3D-R2N2 0.560 0.603 0.617 0.625 0.634 0.635 0.636 0.636 0.636
AttSets 0.642 0.662 0.670 0.675 0.677 0.685 0.688 0.692 0.693
Pix2Vox++* 0.670 0.695 0.704 0.708 0.711 0.715 0.717 0.718 0.719
3D-RETR-S 0.674 0.695 0.707 0.715 0.719 0.728 0.734 0.737 0.738
3D-RETR-B (3 views) 0.674 0.707 0.716 0.720 0.723 0.727 0.729 0.730 0.731
3D-RETR-B 0.680 0.701 0.716 0.725 0.736 0.739 0.747 0.755 0.757

Table 2: Results of multi-view 3D reconstruction on the ShapeNet dataset. Our smallest model (3D-RETR-S) already reaches state-of-the-art performance. *: As mentioned in Table 1, while all other models report mean IoU across categories, Pix2Vox++ [pix2vox++] reports their overall IoU by taking the average across all the examples. For Pix2Vox++, we cannot compute mean IoU across different categories as Pix2Vox++ does not report per-category IoU for multi-view reconstruction.
Input 3D-R2N2 AtlasNet OccNet IM-NET AttSets Pix2Vox++ 3D-RETR-S 3D-RETR-B GT
Table 3: Examples of single-view 3D reconstruction from the ShapeNet dataset.
Figure 3: Model performance with different views. 3D-RETR-B continues to benefit from more views, while baselines including AttSets and Pix2Vox++ become saturated.

4.2 Pix3D

Different from ShapeNet, in which all examples are synthetic, Pix3D [pix3d] is a dataset of aligned 3D models and real-world 2D images. Evaluating models on Pix3D gives a better understanding of the model performance under practical settings. Following the same setting in Pix3D [pix3d], we use the subset consisting of 2,894 untruncated and unoccluded chair images as the test set. Moreover, we follow [renderforcnn] to synthesize 60 random images for each image in the ShapeNet-Chair category and use these synthesized images as our training set.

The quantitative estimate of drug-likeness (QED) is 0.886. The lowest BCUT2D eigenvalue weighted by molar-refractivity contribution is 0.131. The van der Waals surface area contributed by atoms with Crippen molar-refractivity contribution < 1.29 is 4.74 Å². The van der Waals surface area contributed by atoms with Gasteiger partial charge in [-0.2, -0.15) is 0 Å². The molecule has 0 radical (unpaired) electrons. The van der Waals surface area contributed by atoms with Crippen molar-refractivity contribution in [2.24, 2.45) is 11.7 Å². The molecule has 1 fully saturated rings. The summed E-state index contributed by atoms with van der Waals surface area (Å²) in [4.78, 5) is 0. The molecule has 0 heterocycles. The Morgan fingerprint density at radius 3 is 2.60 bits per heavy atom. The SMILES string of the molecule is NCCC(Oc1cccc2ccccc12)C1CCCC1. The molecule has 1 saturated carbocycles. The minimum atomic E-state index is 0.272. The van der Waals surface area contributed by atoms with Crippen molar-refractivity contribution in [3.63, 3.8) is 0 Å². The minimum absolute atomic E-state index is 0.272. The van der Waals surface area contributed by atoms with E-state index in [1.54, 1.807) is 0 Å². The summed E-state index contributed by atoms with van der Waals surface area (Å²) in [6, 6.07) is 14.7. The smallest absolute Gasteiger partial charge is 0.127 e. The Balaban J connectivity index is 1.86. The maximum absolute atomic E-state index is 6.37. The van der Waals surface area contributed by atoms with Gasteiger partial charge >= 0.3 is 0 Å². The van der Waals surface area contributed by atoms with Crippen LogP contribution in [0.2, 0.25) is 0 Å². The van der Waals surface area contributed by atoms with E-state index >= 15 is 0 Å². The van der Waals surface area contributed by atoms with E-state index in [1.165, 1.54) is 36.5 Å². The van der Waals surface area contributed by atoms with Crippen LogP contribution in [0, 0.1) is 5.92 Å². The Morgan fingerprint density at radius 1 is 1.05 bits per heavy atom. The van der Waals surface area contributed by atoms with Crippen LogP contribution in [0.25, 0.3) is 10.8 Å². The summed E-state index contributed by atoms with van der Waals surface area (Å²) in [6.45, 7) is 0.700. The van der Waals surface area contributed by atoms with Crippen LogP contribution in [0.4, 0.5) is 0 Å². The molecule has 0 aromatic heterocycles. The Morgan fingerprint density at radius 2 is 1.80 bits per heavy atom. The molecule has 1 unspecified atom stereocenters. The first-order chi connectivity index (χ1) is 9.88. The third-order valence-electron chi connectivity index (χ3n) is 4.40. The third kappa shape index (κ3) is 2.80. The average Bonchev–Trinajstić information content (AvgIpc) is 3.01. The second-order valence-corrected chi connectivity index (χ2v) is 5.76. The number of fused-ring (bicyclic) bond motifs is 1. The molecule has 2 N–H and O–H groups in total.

We compare 3D-RETR with previous state-of-art models, including DRC [drc], 3D-R2N2 [3dr2n2], Pix3D [pix3d], and Pix2Vox++ [pix2vox++]. Table 4 shows the results. 3D-RETR-B outperforms all previous models, and 3D-RETR-S reaches comparable performance despite that 3D-RETR-S is much smaller than 3D-RETR-B in terms of parameter size.

3D-R2N2 DRC Pix3D Pix2Vox++ 3D-RETR-S 3D-RETR-B
0.136 0.265 0.282 0.288 0.283 0.290

Table 4: Results of single-view reconstruction on the Pix3D-Chair dataset.
Input 3D-RETR-S 3D-RETR-B GT


Table 5: Example outputs of 3D-RETR on single-view 3D reconstruction from the Pix3D dataset. We do not show examples from baseline models as none of the baselines have released their implementation on Pix3D.

4.3 Ablation Study

Name Encoder First Decoder Second Decoder Loss IoU
3D-RETR-B Base Base CNN Dice 0.680
3D-RETR-S Small Small CNN Dice 0.674
Setup 1 Base Tiny CNN Dice 0.667
Setup 2 Base (w/o pre.) Base CNN Dice 0.279
Setup 3 ResNet-50 Base CNN Dice 0.670
Setup 4 Base Base VQ-VAE - 0.598
Setup 5 Base Base CNN CE 0.668
Setup 6 Base Base MLP Dice 0.658

Table 6: Ablation Study. We ablate 3D-RETR by using different encoders, decoders, and loss functions.

We ablate 3D-RETR by using different Transformer Encoders, Transformer Decoders, CNN Decoders, and loss functions. Table 6 shows the results of our ablation study. Specifically, we discuss the following model variants:

  • 6: One might think that the Transformer Decoder is redundant, as the Transformer Encoder and CNN Decoder are already available. We show that the Transformer Decoder is necessary by replacing it with a tiny Transformer Decoder. The tiny Transformer Decoder has only layer and head, which serves only as a simple mapping between the outputs of the Transformer Encoder and the input of the CNN Decoder. We can see that the performance decreases from 0.680 to 0.667 after using the tiny Transformer Decoder.